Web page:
• Samuel Lacrampe
    489

    Great discussion. I want in. Is either harm or intention essential to morality? Consider the following cases.

    (1) Harm without intention: a rock falls on someone. This is not immoral.
    (2) Harm with intention: A person intends and successfully kills someone innocent. This is immoral.
    (3) Intention without harm: A person intends but fails to kill someone innocent. This is still immoral. I personally would not appreciate this. Would you?
    (4) No harm, no intention: A rock; that's it. Clearly not morally bad, and yet, also not morally good.

    If the above judgements are correct, then it follows that harm is not essential, where as intention is, unless there exists a case where morality exists without intention.

    A few things to note:
    • Although it is difficult, or even impossible, to discover some's true intention, true intentions still exist.
    • In more complex cases, the intended outcome is more challenging to achieve, but this does not change the intention itself. I.e, willing good or willing harm as the end.
  • Inter Alia
    77
    (I haven't worked out how to reply to multiple people yet)

    There's a few things to unpick here, but they mainly centre around the contention that;

    Although it is difficult, or even impossible, to discover some's true intention, true intentions still exist.Samuel Lacrampe
    and
    In more complex cases, the intended outcome is more challenging to achieve, but this does not change the intention itself. I.e, willing good or willing harm as the end.Samuel Lacrampe

    We have no proof that 'True' intentions exist, indeed, if you are of a physicalist, or materialist persuasion, the evidence from neuroscience is very much that we do not have one true motivation, but that multiple desires compete to find a course of action that satisfies them. Think of an animal which desires both to not be eaten and to eat. It finds a patch of grass near a predator, it might choose to eat there with one eye looking out, or eat but only for a short time. It's action is determined by the balancing of two desires, which is the 'True' intention? Humans, are, if anything, even more complex. So already (2) is looking shaky. We know the innocent person gets murdered (outcome is 'Bad', we don't want to live in a society where innocent people get murdered), we may well be able to determine from the evidence that the person intended to kill them, but did they do so because they desired to create a society where innocent people get murdered (the 'Bad' outcome of all this)? How could we know? Maybe they did so because the person stole from them and they considered stealing an offense punishable by death. A society with no thieves in it would be 'Good' (at first glance) would it not? Was this his 'True' intention, and he's simply very stupid or misguided as to what such a society would really be like (lots of innocent people dying by mistake, for a start)?

    I won't continue to list exceptions, the point I'm making is that these 'complex' scenarios are actually real life, and there's a very sound reason for it to do with our theory on Meta-ethics. If everyone actually knows what 'Good' is and this knowledge is not just arbitrarily placed in the brain for no reason, then they must at some level be motivated to do 'Good' and avoid 'Bad'. I'm a monist and an atheist, so for me 'Good' is put there by evolution, but I would argue the same is true for theists and dualists, 'Good' must still be there for a reason and so we must still at some level be motivated to do it. Making pretty much all of our action the result of more than one desire (intention) competing, just like the grazing animal.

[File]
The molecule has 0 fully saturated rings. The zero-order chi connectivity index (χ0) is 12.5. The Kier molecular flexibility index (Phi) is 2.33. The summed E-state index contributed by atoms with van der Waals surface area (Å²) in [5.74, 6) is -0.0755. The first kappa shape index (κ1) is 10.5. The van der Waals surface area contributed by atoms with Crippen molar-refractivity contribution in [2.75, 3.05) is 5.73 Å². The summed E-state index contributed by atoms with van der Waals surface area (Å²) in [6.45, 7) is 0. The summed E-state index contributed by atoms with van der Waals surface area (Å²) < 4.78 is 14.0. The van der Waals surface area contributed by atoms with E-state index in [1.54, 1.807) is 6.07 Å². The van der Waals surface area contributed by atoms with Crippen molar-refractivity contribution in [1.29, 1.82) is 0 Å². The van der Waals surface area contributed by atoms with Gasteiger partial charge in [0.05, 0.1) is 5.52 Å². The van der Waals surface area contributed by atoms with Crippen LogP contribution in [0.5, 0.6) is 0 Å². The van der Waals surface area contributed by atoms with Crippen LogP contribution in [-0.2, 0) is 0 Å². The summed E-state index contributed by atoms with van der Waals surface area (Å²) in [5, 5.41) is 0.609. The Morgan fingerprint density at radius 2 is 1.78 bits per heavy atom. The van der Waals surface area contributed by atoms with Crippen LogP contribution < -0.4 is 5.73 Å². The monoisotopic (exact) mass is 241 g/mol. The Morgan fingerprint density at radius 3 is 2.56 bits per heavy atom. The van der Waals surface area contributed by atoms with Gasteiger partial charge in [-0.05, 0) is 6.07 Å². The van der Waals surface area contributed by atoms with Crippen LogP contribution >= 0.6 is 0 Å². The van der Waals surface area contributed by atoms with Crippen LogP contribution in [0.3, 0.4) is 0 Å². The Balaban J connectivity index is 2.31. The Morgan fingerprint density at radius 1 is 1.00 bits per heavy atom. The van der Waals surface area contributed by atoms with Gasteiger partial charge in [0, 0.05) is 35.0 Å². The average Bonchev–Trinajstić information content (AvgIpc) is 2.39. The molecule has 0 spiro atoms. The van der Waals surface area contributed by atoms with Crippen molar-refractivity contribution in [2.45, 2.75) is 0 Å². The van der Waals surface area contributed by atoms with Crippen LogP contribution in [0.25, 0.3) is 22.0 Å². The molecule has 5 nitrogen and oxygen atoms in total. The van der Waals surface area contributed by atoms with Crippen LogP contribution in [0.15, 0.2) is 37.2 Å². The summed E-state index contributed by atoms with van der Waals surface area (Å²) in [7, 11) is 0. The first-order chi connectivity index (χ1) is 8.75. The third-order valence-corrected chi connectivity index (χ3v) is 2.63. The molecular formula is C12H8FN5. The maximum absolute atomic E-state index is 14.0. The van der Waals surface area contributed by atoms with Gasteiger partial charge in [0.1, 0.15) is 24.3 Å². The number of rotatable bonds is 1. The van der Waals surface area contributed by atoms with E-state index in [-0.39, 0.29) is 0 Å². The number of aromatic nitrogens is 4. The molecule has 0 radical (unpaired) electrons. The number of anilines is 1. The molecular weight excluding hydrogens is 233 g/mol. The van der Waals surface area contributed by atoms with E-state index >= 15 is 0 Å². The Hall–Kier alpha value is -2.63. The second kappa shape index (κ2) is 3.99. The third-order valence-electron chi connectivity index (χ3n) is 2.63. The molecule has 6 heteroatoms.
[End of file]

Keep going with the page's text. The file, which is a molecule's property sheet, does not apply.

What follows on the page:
Leaving the difficulty of assessing 'True' intention to one side for a moment, we have the complication of determining outcome. You say that "...it follows that harm is not essential", but this does not quite get us out of the mire that consequentialism leaves us in. We must still, by this 'intention/outcome' based system, determine what the outcome would have been in order to rule that (3) is immoral and obviously we are using what the outcome actually was in case (2). So we still haven't answered the questions - outcome for whom and over what timescale (how far into the future), which become important the more complex the situation. I'm not sure I see the value in an ethical theory which only works for the simple cases, but which breaks down in more complex ones because the amount of knowledge required becomes to great.

    In summary both the 'do unto others...' and the intention/harm rules share the same problem, they use only the accumulated knowledge of the person determining the action. In simple situations this is perfectly adequate, which is why both seem fine when used in such cases, they give us the answers we were expecting. But as soon as the cases become more complex, the knowledge of one individual starts to look inadequate, their ability to see into the future to assess all consequences, their ability to take into account the effect of their actions on multiple people over multiple timescales. This is why societies have, over millennia, evolved guides that are much more generalised, ones which seem to work in the long term, but which require a bit of a leap of faith to an extent, that everything will pan out OK if they're followed. These are the 'Rules' of rule utilitarianism, the 'Virtues' of virtue ethics, the prima facae 'Duties' of deontology. Personally I'm a virtue ethicist, but I would argue, as above, that at least one of these generalised approaches is required, an aim for our actions that has nothing to do with the immediate outcome, neither the actual one, nor the one we 'intended'.